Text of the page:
Guns & Gulaabs: A Blend Of ‘Gangs Of Wasseypur’ And ‘Mirzapur’

Another story on drugs but worth a watch for the ensemble cast and the eccentric characters created by the director duo — Raj & DK.

Not as brilliant as Raj & DK’s previous ventures.
Guns & Gulaabs (Hindi)
  • Cast: Dulquer Salmaan, Rajkummar Rao, Adarsh Gourav, and Gulshan Devaiah
  • Director: Raj & DK
  • Producer: Raj & DK
  • Music: Aman Pant
  • No. of episodes: 7
  • OTT platform: Netflix

Raj & DK carved a niche for themselves in the web series zone with the two seasons of The Family Man (2019, 2021) and Farzi (2023).

In both the web shows, the director duo took up global issues and portrayed them through a humanistic lens.

But with their latest outing — Guns & Gulaabs, they seem to have entered more into the space of Gangs of Wasseypur (2012) and Mirzapur (2018, 2020). However, what remains the same is their trademark humour.


The story of Guns & Gulaabs is set in the fictional town of Gulaabgunj during the 1990s.

Ganchi (late Satish Kaushik) is a drug dealer who signs a big deal with a Kolkata-based businessman named Sukanto Chatterjee (Rajatava Datta). As per the deal, Ganchi needs to deliver a big quantity of opium to this businessman in just a month.

Paana Tipu (Rajkummar Rao) is the son of the late Bablu Tiger (Arijit Dutta), a key member of the Ganchi Gang. Tipu is a mechanic with zero interest in entering his father’s profession. He is head over heels in love with a school teacher named Chandralekha (T J Bhanu).

However, Tipu’s life takes an unexpected turn when he kills two people, in a fit of rage, who work for a contract killer named “Chaar Cut” Atmaram (Gulshan Devaiah). This gang is responsible for the death of his father Bablu Tiger.

Jugnu (Adarsh Gourav) is the son of Ganchi who is both effeminate and also savage. He is desperate to win the approval of his father. He gets an opportunity to fulfil his dreams when Ganchi meets with an unexpected accident.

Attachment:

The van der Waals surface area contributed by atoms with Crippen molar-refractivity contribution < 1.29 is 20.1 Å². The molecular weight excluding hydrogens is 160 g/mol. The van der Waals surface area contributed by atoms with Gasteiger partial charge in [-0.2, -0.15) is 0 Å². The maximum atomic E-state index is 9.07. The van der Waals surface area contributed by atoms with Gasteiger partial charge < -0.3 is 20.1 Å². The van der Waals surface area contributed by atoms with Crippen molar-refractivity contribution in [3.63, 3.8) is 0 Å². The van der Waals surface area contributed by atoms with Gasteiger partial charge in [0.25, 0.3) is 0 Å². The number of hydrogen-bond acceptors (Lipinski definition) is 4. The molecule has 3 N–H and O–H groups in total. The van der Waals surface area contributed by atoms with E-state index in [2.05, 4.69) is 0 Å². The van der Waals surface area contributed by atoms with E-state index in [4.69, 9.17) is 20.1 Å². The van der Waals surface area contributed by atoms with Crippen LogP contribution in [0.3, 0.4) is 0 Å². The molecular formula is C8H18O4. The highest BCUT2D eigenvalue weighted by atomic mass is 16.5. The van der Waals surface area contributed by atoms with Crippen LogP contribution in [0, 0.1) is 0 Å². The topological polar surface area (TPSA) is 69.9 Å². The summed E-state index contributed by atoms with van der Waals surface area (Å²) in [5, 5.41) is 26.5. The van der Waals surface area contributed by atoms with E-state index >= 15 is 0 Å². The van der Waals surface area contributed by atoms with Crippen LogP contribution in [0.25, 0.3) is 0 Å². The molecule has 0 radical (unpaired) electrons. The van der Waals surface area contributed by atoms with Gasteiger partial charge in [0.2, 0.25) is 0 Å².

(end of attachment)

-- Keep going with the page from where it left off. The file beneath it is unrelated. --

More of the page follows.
Arjun (Dulqer Salmaan) is the seemingly honest cop and the perfect family man. He was a deputy commissioner of police in Delhi during the time of the Bofors scam. Now, he is transferred to Gulaabgunj with a simple brief of cleaning up the place.

Running parallel to these characters are a bunch of schoolchildren. Among the kids, the most important one is Tanishq Chaudhary playing the troublemaker Gangaram.

Raj & DK smartly integrate this track into the main plot of gang violence and the opium trade.

Eccentric characters

What also makes Guns & Gulaabs worth a watch are the eccentric characters that Raj & DK created. Most of them come in shades of both black and white.

For example, Rajkummar Rao starts as a reluctant son whose only aim is to become a famous mechanic and marry the school teacher Chandralekha. His scenes with TJ Bhanu bring a smile to the viewer’s face.

The actor also leaves you in splits with his fantastic comic timing. There is certain likeability to Tipu even after he becomes a part of the Ganchi’s Gang.

Rajkummar Rao portrays all these shades with his usual finesse.

The combination of scenes between Rajkummar and Dulqer, though few in number, is still good to watch.

Through the character of Jugnu, Raj & DK explore the journey of a young man who is stuck between effeminateness and living up to his father’s expectations. There is a chilling scene at the end where Jugnu pours out his frustration to his dad.

It gives goosebumps to viewers, thanks to the performance of Adarsh Gaurav.

Tipu and Jugnu have a striking commonality — both are burdened by the legacy of their respective fathers.

As mentioned in the beginning Dulqer Salmaan’s Arjun is initially presented as the perfect cop and the ideal family man. But as the show progresses past skeletons keep coming out.

One of these includes a past affair with Yamini (Shreya Dhanwanthary). The duality of Arjun is portrayed well. Dulqer delivers the cuss words with conviction.

The track of the school children is effectively used to address how students are usually slotted under a particular category and the consequences it has on their personalities.

An important track that needs to be mentioned here is the student’s (Gangaram) infatuation with Chandralekha.


Nevertheless, one big problem with Guns & Gulaabs is the tying up of the various subplots.

The last few episodes feel cluttered. You get the feeling that Raj & DK were in a hurry to wrap up the web series. The last episode, in particular, even with an interval in between feels much laboured.

The female characters, except TJ Bhanu, don’t make any impression.

Shreya Dhanwanthary, in particular, is criminally underused. This is sad because the women in both The Family Man and Farzi — be it Samantha, Priyamani, or Rashi Khanna — were featured in full-length roles as strong and powerful ladies.

Technical crafts

One of the things that stand out in Guns & Gulaabs is the technical department.

Pankaj Kumar does a beautiful job of taking back the audiences to those times with his lens.

In this, he is aided by a solid art direction department.

Aman Pant’s background score complements the period perfectly. It has the right retro feel. Both the background score and the cinematography enhance the show in a significant way.


In all, Guns & Gulaabs do not entirely match up to the brilliance of the director duo’s previous works. But still, it is worth watching, particularly if you like crime thrillers.

(Views expressed here are personal.)

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